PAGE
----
What is a bear-resistant food canister?

Bear canisters are light weight (less than 3 pounds), cylindrical, high impact plastic, aluminum or carbon fiber containers designed to fit inside or on the outside of your pack.  One canister of this size can hold 5-6 days of food for one person or up to 3 days worth of food for two people.

Canister use is now required by many park agencies, including Yosemite, Kings Canyon and Inyo National Forests.

Reminders on using canisters

Besides being careful to lock all bear attractants in the canister you should store the canister a safe distance from your camp – 100 feet. However, do not hang them from a tree since ropes or bags attached to the canister will enable a bear to carry it away, possibly out of sight.

Remember, when you are using a canister ALL scented items – food, toiletries and garbage – must fit inside the canister throughout your entire trip unless you are in attendance or actively preparing your food.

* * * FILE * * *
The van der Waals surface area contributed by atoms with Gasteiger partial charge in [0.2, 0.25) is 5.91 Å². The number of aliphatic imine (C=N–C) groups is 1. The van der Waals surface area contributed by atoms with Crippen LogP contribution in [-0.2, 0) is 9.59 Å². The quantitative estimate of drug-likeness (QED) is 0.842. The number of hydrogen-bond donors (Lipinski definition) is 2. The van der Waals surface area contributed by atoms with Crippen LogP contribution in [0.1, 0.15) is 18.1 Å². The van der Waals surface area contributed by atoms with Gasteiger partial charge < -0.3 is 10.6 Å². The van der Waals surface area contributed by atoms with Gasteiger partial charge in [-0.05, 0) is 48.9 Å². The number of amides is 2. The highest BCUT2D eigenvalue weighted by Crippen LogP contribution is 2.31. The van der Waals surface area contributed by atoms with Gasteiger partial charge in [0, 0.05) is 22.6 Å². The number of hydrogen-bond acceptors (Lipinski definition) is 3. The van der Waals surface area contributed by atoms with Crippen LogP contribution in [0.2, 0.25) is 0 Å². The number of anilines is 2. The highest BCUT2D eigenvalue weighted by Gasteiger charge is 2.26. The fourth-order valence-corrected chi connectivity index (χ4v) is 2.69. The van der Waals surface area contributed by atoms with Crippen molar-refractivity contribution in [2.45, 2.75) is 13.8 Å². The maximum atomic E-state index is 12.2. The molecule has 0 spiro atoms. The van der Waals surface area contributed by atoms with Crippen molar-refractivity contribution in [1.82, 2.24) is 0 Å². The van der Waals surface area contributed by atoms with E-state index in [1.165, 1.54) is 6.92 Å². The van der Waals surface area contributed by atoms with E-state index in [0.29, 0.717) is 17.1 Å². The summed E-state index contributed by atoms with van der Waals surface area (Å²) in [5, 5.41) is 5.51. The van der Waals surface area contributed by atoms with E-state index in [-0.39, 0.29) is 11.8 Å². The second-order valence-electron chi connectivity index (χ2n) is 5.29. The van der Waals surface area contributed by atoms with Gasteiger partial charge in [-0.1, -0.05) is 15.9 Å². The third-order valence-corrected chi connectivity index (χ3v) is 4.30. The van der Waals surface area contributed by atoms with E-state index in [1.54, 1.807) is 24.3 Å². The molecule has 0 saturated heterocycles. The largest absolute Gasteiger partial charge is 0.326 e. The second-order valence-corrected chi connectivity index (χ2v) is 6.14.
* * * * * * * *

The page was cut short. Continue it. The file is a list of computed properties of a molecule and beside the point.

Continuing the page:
• Carry the first two meals outside of the canister: lunch and dinner.
  • At the trailhead, make sure that ALL food, trash, toiletries and scented items will fit inside the canister the first night.
  • Put the canister and your kitchen at least 100 feet from your sleeping area.
  • Leave the canister on the ground.  Do not hang the canister from a tree.
  • Never leave canisters open and unattended, rather leave them locked unless actively retrieving items or putting them away.
  • Likewise, never leave backpacks unattended along the trail while making a pit stop.
  • Remember to check pockets of clothing and backpacks for any forgotten scented items and place them in your canister.
  • When it is time to eat, take out only the foods that you need for the meal, repack the remaining contents, and re-lock the canister while cooking and eating.